When it comes to using powerheads to create laminar and/or turbulent flow, I would strongly suggest using a minimum of 4 powerheads. This will give you better overall flow through your aquarium and help you to reduce the dead spots in your tank. Choose your powerheads based on: the amount of flow you will need, the angle you will need to place the power head at, and wither or not you are planning to use a controller. The below pics are two of the more common powerheads that used in the hobby. I placed these in my QT tank which is currently being used to cure some rock.
The best method that I have found to create good water movement is to use a wave box in combination with a controllable powerhead. I have tried to create a strong wave using two powerheads with a controller, but I was not satisfied with the strength of the wave. When using one powerhead in combination with a wave box and both controlled with the same controller, I noticed a great improvement in the strength of the wave through the whole tank. Both powerheads and the wave box were rated at the same gph. A strong wave of water movement in your tank is a great way to prevent detritus from settling in your deadspots.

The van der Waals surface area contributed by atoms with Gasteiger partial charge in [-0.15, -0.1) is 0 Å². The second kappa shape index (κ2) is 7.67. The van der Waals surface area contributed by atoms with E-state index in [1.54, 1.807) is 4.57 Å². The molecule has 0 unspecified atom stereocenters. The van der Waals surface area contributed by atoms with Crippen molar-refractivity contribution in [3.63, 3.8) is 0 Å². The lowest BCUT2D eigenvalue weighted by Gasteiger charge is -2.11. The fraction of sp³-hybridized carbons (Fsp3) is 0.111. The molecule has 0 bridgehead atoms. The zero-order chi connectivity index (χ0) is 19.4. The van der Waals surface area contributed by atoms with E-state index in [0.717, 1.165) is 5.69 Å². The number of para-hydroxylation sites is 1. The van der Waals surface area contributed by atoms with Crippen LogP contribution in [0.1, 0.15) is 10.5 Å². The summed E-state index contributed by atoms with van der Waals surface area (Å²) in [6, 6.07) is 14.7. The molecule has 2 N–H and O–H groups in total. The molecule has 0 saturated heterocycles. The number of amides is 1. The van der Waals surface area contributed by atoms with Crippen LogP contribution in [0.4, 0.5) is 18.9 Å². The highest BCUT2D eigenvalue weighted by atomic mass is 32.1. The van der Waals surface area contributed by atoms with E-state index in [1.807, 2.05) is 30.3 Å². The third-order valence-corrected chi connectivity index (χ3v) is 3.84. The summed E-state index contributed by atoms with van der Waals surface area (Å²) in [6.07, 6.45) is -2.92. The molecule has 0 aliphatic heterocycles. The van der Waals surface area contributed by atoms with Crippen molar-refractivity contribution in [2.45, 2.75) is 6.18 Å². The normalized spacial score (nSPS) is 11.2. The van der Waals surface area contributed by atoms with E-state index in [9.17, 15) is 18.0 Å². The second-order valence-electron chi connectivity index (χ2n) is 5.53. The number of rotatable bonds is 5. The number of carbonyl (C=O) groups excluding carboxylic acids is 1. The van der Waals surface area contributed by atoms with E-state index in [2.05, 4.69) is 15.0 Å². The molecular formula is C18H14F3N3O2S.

My Two Examples
In my 90 gallon reef tank I knew I wanted SPS corals which require both high lighting levels and high flow. I also wanted to stack my live rock in taller columns rather than in any type of pile-like structure to maximize the biological filtration capacity of the rock. This will also help with SPS placement allowing me to put them higher in the tank were they will enjoy the higher lighting levels that they need. I placed four 1100 gph powerheads in the tank. Two are the front corners of the tank pointing towards each other and two at the back corners of the tank pointing to the same spot behind the rocks in the tank. Combined with the 1000 gph from the return pump, this created 5,400 gph of total flow (1100 x 4 + 1000) which puts the overall flow at 60X. The powerheads point at each other from opposite not only creates strong flow in the top half of the tank which is required for the SPS, but is also creates a very strong turbulent flow throughout the whole tank. As I wanted to keep at least one carpet anemone (which like lower flow) in this tank, I did not add a lot of water movement to the set-up. This left the lower have of the tank with moderate flows and random/turbulent flows .